Sunday, July 3, 2011


A fellow sociologist (and friend!) reading my last two entries has suggested that I’m wrong to assume religion is a single monolithic phenomenon. He thinks that any given religious group’s material interests (say, the Church’s need to maintain power in the Middle Ages) are what we really need to analyze, and therefore it's material interests and not beliefs that make a religion “bad or good.” It’s a line of reasoning I’ve heard quite a few times before- and it shows an admirable flexibility of mind and willingness to take apart social objects and categories and see them as more complex than they look on the surface. Still, that dog won’t hunt. He won’t even come when called or refrain from wiping his butt on the carpet. Religion’s bad and good behavior stem from the same source, and that's what I’m really after here. Religion has a bad mechanism: the need to protect evidence-less beliefs and the social aims that follow from those unsupportable beliefs.

Restrictive and punitive sexual laws and standards, persecution and execution of agnostics/atheists/freethinkers, incitements to and justifications for wars and oppression, and stuffing science into the occasional straitjacket- even the most sympathetic person would grant that that the ol’ good time worship has played some role in these things. However, even when there's talk about the bad social policy that comes about as a result of a religion, it’s pretty rare for religion itself to ever be indicted for these painful wrong turns and obstacles to progress.

Many academics see religion as such a broad and differentiated thing that fundamentalist and liberal religions, or European and Asian religions, or past and current religions aren’t really thought to be the same type of entity at all. Now perhaps this is an understandable reaction to 19th century secularists who, in attacking Christian woo-woo, tended to equate Christian woo with all the world’s woo. But it’s just as silly as wanting to ditch the term “society” because patterns of human social interaction have turned out to be much more variable than most 19th century scholars assumed. There is an underlying commonality across all religions, whether we’re talking the “Fetch the stakes and kindling!” or “Jesus-supported-modern-human-rights!” varieties. All posit some set of entities not backed up by evidence- God, or Jesus and angels, or tree-living spirits, magical energy that can make one area “cursed” and another “holy,” or a fanciful story of creation. These beliefs are the core of the religion and, being so vulnerable to rational inquiry, have to be protected from critical examination. This is the source of all the sweet ecstatic praise of “faith.”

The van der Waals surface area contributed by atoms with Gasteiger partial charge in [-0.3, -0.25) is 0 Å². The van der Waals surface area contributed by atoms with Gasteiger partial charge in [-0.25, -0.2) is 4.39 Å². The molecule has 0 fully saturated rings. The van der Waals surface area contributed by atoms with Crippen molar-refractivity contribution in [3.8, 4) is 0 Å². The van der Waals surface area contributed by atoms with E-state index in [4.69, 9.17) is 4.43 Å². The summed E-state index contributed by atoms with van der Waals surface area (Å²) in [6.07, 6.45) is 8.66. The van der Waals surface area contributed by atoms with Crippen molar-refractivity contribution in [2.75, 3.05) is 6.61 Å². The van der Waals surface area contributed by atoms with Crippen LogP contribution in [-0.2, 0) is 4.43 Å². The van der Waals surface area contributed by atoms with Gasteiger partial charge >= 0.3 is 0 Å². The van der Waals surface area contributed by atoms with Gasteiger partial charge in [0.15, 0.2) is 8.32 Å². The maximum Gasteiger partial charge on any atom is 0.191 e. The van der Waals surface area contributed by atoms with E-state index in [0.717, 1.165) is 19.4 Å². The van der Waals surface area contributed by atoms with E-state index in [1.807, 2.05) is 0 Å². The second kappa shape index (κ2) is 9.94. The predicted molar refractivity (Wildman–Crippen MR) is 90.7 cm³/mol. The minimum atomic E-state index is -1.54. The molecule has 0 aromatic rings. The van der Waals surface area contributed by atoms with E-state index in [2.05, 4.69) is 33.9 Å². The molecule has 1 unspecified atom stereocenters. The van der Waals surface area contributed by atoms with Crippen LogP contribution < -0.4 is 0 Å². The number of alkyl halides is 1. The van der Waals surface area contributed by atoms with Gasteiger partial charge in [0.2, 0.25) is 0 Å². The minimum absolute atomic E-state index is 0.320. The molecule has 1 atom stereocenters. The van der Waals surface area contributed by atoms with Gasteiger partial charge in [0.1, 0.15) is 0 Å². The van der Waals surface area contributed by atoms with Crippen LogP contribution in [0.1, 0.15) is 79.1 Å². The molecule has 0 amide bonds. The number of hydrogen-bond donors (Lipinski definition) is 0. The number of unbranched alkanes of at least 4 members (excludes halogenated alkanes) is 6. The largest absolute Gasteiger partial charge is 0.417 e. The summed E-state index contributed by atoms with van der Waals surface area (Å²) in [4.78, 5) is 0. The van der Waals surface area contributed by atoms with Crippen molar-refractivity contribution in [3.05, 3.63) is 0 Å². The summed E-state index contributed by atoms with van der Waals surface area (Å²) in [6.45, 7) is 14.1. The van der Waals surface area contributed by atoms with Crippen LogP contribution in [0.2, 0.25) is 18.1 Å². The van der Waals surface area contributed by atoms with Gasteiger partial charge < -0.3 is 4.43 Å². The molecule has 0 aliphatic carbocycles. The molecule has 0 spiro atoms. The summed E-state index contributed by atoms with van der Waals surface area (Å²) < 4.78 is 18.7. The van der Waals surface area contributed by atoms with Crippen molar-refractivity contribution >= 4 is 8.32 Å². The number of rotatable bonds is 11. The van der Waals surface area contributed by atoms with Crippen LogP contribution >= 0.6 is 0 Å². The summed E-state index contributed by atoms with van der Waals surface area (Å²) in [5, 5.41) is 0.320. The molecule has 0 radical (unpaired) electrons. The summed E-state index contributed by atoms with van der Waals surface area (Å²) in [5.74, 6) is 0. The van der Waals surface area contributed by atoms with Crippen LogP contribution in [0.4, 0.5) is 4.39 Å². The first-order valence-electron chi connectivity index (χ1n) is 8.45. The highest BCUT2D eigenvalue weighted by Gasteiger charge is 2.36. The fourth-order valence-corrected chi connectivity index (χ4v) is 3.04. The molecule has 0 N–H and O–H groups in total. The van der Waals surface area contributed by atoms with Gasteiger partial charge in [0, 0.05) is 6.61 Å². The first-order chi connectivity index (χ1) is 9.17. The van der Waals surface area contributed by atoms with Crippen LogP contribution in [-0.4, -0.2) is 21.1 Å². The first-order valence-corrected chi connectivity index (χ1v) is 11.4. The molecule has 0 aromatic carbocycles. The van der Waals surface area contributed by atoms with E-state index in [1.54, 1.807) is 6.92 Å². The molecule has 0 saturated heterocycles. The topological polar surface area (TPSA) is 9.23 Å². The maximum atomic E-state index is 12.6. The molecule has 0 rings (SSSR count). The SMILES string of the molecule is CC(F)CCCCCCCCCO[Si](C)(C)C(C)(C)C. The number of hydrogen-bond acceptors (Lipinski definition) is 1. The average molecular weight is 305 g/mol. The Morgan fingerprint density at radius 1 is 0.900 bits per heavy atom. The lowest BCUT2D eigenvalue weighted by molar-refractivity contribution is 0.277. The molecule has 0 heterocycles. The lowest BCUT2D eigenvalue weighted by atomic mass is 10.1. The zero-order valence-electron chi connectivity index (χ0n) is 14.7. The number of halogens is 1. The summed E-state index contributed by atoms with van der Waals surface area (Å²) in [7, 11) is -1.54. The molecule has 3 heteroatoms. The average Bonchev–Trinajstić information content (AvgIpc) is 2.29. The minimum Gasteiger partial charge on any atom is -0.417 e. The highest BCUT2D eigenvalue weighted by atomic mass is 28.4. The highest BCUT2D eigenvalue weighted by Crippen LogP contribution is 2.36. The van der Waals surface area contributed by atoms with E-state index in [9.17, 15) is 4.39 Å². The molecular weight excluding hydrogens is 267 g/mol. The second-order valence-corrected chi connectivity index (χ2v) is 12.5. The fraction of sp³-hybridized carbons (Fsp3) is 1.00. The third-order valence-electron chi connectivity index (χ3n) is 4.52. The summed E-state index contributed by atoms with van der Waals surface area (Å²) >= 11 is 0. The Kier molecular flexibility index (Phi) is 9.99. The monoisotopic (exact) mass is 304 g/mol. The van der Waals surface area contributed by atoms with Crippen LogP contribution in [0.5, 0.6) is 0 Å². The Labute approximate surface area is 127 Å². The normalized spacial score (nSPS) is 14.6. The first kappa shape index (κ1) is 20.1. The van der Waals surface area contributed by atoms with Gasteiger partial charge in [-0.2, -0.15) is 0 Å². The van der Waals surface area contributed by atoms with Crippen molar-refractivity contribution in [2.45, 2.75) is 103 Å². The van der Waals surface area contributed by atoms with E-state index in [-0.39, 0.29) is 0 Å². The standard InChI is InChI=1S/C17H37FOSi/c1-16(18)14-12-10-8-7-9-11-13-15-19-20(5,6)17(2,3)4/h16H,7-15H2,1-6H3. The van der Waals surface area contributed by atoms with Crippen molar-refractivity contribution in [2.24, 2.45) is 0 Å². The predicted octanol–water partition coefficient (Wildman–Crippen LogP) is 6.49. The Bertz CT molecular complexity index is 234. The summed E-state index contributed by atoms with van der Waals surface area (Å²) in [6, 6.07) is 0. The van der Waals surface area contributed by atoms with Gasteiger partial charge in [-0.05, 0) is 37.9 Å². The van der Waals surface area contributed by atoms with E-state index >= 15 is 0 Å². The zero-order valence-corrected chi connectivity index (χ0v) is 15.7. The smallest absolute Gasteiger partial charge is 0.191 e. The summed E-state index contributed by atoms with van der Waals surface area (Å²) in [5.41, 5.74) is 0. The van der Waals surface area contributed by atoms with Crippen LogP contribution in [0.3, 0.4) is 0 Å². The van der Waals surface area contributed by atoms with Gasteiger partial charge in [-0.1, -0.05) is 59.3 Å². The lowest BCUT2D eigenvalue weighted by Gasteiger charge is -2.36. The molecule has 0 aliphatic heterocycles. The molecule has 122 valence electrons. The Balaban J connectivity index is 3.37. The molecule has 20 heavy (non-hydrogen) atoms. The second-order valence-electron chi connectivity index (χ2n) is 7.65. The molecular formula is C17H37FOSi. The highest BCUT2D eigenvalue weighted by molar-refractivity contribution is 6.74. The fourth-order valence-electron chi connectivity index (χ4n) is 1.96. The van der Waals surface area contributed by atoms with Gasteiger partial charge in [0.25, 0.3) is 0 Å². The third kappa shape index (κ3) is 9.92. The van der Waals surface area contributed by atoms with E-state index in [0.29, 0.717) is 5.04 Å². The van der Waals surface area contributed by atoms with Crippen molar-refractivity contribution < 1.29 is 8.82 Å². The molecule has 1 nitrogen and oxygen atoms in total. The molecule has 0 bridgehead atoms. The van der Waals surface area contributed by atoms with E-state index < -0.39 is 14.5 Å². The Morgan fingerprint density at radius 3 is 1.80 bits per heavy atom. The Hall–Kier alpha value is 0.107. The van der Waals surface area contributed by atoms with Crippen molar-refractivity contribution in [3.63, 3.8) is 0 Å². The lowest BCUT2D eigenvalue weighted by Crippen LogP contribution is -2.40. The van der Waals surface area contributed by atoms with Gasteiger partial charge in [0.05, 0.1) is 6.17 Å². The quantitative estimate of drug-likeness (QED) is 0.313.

As a result of the kind of argument suggested by my colleague, social scientists have a recurring habit of divorcing a religion's practices from the cosmic myths that are put forward as justification for those practices. Yes, the practices of any religion might very well have become widespread and institutionalized because they were useful for powerholders in society- any look at the discriminatory treatment of women supports that. But when the Waldensians pushed for the end of the Holy Roman tradition of the single village priest as sole interpreter and leader of village religious life, they were advocating a difference in social policy for spiritual reasons. For both parties the social structural change was the assumed aftereffect of getting the correct religious doctrine, and that is the field in which conscious debate took place- wrangling over interpretations of scripture, advancing reasons why God's nature is one way as opposed to another.

Neither the heretical sects themselves nor the Church argued at all on the grounds of what kind of social, material results would occur under one policy versus another. After all, that would be debating using potentially real and checkable facts, versus the simulated facts of religious argumentation. And that's why I speculated that these sorts of debates tend to degenerate from open debate to violence: if both parties are opposed to each other on the grounds of equally unsupportable beliefs there's no way to adjudicate between them within the debate itself.

For religious groups, protecting their material interests is bound up directly with protecting their core ontological claims. There’s countless examples of religious individuals and groups choosing to save the latter over the former (martyrdom), but any religion that completely goes in the reverse direction and gives up all of its unsupportable claims is no longer a religion at all.


  1. Hi YamaZaru! Saw your comment on my blog and read your profile. A sociologist? You might like to read this post about a sociologist, author, and blogger whose book was published last year on what polls show us about Christianity in the U.S. (the author is an Evangelical, but makes some admissions that were published in Christianity Today):

    Notice also what Mark Noll wrote at the end of the post.

  2. Hi Ed! Thanks for stopping by- I was really enjoying your blog, nice work. I love the extracts you've been posting- especially since my reading load in grad school leaves me with less time to read books about religious history than I would like(luckily religion isn't my formal area of concentration, otherwise I might be driven crazy by all the apologetics being published as "sociology of religion" these days...).

    I'll take a look at that post, looks interesting!